I have somehow managed to revive my blog without having to write any code, change any CSS or do any busy work at all thanks to the miracle of Github pages and the fact that my website was always just a pile of static pages generated by some terribly written JS that hasn't changed in nearly a decade - who says code rots?
I'm honestly quite surprised at how many people have reached out over the last few years to ask this question - I can either consider this a testament to how much impact I've made over those years, or simply because I've always been a noisy person and any silence from over in my corner is deafening.
The answer is that it turns out that when I'm actively engaged in writing software that people are actually going to use and I'm being fulfilled by that task, that I really don't feel the urge to try and talk about software development with people. The fact is I've spent nearly a decade now helping our customers with their bespoke media workflows and that job has been all the software development chat that I really need in my life.
The last few years we've been heads down productising (is this a word?) the knowledge and code we've built up over the years so that our potential customers (who often already have software teams of their own) can start to build out some fairly advanced capabilities without having to become media technology companies themselves and without them having to teach us everything about their business.
There are a lot of off the shelf media technology solutions out there for performing a wide variety of tasks, and they are typically (because of the complexity involved) fire and forget "set it up and forget about it" systems. Media is messy and there are a lot of media products out there who are responsible for taking content from a variety of sources, packaging up that content and then distributing that content to end users so it can be consumed.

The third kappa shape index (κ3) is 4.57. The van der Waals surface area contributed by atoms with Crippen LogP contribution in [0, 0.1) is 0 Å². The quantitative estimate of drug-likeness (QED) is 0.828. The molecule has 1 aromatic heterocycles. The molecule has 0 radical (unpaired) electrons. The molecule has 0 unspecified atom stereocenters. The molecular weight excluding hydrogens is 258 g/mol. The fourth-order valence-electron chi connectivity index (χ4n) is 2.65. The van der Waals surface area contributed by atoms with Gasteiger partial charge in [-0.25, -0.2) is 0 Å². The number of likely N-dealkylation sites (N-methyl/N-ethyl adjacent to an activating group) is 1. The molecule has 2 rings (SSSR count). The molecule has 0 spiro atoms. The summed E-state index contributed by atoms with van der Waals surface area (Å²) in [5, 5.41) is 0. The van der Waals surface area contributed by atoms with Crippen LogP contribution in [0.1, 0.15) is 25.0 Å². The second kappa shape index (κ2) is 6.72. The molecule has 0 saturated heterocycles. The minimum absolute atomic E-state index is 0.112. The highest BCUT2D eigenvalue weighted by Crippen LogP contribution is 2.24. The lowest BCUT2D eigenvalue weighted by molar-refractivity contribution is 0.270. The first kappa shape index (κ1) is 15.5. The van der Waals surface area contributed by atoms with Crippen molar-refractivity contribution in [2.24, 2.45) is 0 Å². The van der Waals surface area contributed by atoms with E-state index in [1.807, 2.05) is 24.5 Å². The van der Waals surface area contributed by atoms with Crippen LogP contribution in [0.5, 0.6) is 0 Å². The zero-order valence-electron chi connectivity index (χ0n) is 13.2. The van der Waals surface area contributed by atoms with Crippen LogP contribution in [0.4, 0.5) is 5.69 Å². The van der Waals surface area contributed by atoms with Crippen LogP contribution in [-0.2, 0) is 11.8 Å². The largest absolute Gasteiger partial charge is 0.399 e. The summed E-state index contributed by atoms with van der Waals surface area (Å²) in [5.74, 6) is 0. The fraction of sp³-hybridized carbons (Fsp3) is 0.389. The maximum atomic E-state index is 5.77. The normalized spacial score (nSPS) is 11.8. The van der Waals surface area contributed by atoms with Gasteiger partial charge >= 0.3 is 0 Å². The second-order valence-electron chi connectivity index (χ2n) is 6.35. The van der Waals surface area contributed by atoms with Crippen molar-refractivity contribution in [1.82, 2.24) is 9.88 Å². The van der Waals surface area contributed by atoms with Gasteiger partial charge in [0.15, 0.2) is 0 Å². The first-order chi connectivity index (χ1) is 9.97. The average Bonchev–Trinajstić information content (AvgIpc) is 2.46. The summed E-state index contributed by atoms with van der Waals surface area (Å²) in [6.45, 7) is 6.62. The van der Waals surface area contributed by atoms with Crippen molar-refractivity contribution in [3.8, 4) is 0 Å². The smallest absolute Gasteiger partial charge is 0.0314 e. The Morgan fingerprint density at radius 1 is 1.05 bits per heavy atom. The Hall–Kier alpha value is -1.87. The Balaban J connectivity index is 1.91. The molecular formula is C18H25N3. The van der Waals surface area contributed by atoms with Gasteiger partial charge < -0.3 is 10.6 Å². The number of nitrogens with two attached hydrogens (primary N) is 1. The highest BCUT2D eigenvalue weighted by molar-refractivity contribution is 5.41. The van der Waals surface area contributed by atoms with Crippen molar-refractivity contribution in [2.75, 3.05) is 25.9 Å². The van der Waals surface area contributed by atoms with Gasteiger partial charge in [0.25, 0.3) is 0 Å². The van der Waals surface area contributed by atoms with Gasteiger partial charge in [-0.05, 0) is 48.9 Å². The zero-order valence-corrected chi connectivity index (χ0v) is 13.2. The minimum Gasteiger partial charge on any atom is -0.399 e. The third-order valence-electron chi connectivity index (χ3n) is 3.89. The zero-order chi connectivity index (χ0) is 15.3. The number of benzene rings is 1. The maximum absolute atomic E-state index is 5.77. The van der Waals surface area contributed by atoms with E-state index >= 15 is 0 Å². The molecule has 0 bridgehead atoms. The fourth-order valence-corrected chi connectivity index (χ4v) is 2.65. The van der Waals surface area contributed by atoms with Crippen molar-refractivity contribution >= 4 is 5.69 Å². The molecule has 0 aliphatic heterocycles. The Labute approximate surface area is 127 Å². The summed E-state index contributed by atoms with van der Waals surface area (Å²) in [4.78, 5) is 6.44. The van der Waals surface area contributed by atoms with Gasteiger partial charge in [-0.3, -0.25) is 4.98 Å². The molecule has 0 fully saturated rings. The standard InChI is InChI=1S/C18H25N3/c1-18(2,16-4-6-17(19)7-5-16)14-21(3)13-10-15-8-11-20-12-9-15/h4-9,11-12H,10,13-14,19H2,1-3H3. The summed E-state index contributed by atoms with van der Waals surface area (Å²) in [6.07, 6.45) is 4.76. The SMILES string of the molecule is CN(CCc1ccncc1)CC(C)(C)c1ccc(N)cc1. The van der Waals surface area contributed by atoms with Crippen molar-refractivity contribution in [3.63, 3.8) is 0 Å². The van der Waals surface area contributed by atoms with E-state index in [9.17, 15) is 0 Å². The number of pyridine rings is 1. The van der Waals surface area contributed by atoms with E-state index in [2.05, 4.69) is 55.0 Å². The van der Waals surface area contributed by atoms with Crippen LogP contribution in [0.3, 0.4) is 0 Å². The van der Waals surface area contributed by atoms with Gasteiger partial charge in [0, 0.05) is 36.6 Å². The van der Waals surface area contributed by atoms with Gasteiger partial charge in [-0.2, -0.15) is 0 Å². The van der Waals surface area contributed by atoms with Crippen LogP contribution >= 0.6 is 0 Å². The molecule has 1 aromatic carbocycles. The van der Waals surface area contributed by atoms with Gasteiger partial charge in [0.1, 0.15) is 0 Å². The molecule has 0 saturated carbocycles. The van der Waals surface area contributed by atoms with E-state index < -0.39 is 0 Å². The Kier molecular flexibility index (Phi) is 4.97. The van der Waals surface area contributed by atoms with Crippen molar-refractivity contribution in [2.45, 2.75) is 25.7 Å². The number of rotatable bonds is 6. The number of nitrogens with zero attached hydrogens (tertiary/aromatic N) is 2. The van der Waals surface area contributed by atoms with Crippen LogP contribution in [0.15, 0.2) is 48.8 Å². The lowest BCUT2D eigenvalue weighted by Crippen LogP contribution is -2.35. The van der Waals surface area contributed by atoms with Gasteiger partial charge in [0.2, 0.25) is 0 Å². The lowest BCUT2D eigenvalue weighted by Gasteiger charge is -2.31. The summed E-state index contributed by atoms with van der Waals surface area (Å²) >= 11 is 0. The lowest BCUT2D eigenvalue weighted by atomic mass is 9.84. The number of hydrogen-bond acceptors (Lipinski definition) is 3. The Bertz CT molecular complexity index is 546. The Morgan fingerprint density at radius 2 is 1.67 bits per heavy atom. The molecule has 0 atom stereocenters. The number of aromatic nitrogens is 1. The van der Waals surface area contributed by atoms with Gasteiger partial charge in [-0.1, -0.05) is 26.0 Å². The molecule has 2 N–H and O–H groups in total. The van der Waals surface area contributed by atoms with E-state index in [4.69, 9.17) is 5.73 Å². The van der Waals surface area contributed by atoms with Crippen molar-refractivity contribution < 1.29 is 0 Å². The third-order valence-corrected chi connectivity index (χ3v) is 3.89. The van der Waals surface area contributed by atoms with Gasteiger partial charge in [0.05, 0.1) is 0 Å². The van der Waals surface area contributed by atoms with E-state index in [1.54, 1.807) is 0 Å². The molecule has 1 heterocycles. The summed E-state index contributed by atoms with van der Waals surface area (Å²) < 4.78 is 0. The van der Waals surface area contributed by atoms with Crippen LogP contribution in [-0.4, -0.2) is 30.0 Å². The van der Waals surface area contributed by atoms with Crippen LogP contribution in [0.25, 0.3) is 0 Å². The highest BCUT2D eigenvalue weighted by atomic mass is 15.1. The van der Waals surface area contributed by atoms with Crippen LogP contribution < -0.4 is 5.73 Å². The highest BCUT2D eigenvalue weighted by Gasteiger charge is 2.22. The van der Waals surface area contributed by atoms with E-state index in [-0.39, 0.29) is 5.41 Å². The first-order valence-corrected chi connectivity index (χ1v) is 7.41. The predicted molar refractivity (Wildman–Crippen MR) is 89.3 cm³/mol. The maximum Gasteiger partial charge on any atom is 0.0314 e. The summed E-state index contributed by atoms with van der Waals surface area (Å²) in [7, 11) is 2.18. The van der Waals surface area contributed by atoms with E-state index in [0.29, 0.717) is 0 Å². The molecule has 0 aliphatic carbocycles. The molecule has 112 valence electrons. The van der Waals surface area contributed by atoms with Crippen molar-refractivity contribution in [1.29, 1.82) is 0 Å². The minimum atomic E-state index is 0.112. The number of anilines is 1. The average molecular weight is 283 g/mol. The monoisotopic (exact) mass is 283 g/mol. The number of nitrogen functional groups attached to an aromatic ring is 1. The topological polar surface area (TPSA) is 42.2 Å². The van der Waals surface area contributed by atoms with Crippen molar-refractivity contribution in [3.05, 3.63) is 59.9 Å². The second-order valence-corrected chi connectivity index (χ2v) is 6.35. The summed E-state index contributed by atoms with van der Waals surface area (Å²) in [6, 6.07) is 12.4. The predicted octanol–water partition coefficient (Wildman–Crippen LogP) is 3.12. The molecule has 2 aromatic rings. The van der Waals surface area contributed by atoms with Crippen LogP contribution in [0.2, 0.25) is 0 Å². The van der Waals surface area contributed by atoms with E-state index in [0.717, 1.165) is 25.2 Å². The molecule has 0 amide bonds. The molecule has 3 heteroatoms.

A starter solution for fledgling companies who reach the limits of these black boxes might be to write some scripts to glue these tools together (often using ffmpeg), and while this might get you so far, sooner or later this approach runs out of steam and somebody needs to write some actual code.
At this point you've got two options - you can perform this task in-house and take on the complexities that this involves (hint: this is a dangerous path!), or you can take on the services of one of the many systems integrators out there and get them to do this for you with all the in-house expertise they have, exchanging the cost of technical ownership for a simple license or service fee.
We (id3as) have always taken on the more challenging of these jobs, the jobs that others would maybe consider to be technically expensive and the jobs that have maybe even already been attempted by others to little success. We have been unafraid to use new (and old) technologies to solve problems and because of our experience and existing codebase we often find that the bulk of the effort is in the understanding of the business requirements of our customers rather than the technical challenges presented by the media itself. And isn't that the rub? The people with the business knowledge that know what they want are the best people to be building software around their own requirements, but the people who know how to deal with the complexities of fairly involved media workflows are external to that. For our own sins this often means we end up with customer logic inside our shared code out of necessity because everybody has a different idea about how fairly basic operations should take place (quality of service controls, pid mapping, source failover, etc).